Most mornings, when you walk into the Hollywood Tavern in northeast Salem, you’ll be greeted by the back of Brooks Keebey’s head.
The 82-year-old has been a regular since 1972, and always sits where the bar bends. Even when he isn’t there, staff and regulars will nod to the empty chair on the corner when his name comes up.
On Monday, Keebey bought $10 in Powerball tickets, though he usually buys Keno tickets. Tuesday, he scanned it at the bar.
“I stuck the thing in there, and it says ‘see lottery,’” he said at the bar Thursday morning. Later, a staff member double checked by scanning the ticket on her phone.
“The app went and it just started exploding,” he laughed, and described the digital confetti across the screen. “And pretty soon it comes out with a million dollars.”
Keebey, who retired from truck driving in 2013, is one of two $1 million winners in the state, during what is the biggest jackpot run in lottery history according to Oregon Lottery.
He plans to spend the money on “taking care of business, that’s it,” he said. “I’m not in a big hurry to do anything.”
He plans to get his long-term partner Nancy a more accessible car with some trunk space. She’s been driving his 1970 Ford Torino.
“Nobody else drives that car,” he said. “Only five people have been behind the wheel… there’s only two other people still alive, besides myself.”
He also kept the oversized $1 million check, which his partner put above the fireplace at their home.
When bartender Amber Lisac, the owners’ daughter, asked where she should hang some smaller commemorative signs he shrugged. He’d prefer less attention.
“Not much I can do about it. I mean, the whole country knows now,” he said, and laughed.
It’s not the first time that the bar – or even Keebey’s household – has seen a winning ticket. Several years ago Lisac won around $74,000 with an 8-spot, then Keebey’s partner did a few weeks later.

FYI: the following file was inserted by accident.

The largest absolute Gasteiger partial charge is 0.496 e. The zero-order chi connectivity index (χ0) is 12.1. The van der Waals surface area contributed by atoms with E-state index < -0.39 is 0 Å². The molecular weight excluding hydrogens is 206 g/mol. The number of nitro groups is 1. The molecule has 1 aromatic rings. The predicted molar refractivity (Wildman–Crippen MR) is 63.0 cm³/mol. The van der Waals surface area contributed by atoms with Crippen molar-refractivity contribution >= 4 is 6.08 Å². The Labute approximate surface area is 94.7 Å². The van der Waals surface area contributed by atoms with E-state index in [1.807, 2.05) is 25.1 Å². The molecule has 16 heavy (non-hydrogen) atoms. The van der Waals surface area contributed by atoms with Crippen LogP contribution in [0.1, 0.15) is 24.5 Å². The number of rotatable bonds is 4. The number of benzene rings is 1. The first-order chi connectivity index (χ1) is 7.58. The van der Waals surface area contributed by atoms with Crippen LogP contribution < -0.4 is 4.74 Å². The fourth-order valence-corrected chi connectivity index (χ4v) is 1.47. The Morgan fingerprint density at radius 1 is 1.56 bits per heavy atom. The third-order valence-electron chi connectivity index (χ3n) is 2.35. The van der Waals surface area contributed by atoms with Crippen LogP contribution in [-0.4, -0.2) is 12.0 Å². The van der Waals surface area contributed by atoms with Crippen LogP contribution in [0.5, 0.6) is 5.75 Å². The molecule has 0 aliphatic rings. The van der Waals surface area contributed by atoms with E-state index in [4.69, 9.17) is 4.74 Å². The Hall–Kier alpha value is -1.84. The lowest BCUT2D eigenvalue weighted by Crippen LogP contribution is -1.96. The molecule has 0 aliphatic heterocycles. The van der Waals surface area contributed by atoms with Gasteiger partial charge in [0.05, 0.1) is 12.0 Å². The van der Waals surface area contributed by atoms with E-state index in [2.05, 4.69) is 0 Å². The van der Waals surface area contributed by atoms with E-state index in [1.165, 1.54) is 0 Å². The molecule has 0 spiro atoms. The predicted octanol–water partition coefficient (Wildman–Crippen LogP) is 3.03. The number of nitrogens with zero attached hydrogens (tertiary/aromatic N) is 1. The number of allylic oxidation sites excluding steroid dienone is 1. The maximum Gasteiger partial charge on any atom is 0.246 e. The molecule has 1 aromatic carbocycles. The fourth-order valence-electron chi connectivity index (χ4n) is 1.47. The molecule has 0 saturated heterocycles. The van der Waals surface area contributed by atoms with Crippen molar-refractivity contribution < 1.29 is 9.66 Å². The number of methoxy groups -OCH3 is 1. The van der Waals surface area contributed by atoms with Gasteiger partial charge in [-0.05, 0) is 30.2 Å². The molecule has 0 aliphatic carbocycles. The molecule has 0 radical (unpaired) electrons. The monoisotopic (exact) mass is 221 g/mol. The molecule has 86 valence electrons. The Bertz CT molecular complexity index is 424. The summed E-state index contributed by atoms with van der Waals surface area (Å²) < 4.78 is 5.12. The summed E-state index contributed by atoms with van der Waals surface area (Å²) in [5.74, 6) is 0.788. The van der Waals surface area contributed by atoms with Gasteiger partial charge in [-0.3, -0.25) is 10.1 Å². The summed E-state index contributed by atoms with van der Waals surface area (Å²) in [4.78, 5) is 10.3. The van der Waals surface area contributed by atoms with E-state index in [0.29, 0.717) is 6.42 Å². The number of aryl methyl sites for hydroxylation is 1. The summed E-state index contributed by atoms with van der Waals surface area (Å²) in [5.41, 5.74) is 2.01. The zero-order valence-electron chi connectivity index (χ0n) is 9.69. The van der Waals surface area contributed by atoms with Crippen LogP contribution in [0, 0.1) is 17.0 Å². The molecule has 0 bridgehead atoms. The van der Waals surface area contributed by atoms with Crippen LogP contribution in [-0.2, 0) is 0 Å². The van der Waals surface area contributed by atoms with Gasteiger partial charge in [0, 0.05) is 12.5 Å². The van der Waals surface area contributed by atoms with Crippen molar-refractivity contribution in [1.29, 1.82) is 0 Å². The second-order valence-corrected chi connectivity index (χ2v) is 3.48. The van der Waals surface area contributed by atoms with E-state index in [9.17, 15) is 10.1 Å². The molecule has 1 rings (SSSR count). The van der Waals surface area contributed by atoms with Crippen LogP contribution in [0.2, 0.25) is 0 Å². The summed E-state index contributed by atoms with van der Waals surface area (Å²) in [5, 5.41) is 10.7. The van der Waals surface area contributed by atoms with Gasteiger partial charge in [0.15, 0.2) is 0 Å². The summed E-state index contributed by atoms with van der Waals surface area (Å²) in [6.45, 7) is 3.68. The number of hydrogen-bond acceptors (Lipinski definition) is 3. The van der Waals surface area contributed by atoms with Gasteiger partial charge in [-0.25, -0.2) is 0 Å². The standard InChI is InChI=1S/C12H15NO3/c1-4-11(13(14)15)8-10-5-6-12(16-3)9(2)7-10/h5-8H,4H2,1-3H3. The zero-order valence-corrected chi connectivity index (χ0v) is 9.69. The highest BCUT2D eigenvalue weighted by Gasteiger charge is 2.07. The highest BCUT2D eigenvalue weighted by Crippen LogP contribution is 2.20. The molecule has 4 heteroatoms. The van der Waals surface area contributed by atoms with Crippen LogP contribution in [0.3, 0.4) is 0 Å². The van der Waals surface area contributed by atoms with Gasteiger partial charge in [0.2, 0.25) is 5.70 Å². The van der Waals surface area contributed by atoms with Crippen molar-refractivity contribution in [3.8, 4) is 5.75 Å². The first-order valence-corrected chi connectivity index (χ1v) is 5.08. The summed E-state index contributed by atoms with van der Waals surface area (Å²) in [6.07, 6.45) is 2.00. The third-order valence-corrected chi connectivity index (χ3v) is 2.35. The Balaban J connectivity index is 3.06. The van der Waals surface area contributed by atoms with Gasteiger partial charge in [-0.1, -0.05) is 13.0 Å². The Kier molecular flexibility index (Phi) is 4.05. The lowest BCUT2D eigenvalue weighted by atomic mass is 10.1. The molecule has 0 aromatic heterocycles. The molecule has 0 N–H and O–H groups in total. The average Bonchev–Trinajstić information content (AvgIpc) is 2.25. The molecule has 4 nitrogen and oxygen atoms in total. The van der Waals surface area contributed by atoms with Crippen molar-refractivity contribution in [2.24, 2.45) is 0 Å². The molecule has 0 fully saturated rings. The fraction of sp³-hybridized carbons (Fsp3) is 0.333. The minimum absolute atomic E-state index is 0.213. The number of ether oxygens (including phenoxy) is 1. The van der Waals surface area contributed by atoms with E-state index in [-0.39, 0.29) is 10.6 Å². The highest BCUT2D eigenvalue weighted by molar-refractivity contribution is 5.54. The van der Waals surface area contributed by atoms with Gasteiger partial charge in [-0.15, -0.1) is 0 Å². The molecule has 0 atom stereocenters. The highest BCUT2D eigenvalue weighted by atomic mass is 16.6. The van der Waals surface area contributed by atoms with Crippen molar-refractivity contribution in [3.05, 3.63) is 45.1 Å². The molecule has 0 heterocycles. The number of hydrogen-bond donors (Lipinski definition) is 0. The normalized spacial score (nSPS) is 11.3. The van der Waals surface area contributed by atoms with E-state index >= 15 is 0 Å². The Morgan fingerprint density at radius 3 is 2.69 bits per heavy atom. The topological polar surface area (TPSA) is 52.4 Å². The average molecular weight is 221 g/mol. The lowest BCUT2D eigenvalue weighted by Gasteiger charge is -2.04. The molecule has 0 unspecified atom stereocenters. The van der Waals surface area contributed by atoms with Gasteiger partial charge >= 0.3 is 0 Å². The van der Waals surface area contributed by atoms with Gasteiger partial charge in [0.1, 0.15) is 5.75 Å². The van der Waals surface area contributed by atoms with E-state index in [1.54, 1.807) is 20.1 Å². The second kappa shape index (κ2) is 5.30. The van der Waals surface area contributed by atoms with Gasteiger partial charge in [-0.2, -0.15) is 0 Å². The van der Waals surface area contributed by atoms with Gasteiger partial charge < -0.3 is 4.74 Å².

“She called me the other day and she said ‘alright, you won an 8-spot then I won it. Well, we just got a Powerball so now it’s your turn,’” Lisac said.
On Wednesday, the evening that Keebey’s winning ticket was announced, bartender Katie Anderson breathlessly recounted the event while dashing between refilling drinks, closing tabs and opening beers.
Anderson was the one who sold Keebey the winning ticket.
“I think it’s the most craziest thing in the entire freaking world that I got to sell it,” she said, smiling. “Because I don’t think it will ever happen to me again.”
“Do you get anything for it?” Someone called from the bar.
“No,” she said, laughing.
The next morning though, Keebey expressed different plans.
“I’m going to do something nice for her, yet. Christmas is coming,” he said.
Contact reporter Abbey McDonald: [email protected] or 503-704-0355.
JUST THE FACTS, FOR SALEM – We report on your community with care and depth, fairness and accuracy. Get local news that matters to you. Subscribe to Salem Reporter. Click I want to subscribe!
Abbey McDonald joined the Salem Reporter in 2022. She previously worked as the business reporter at The Astorian, where she covered labor issues, health care and social services. A University of Oregon grad, she has also reported for the Malheur Enterprise, The News-Review and Willamette Week.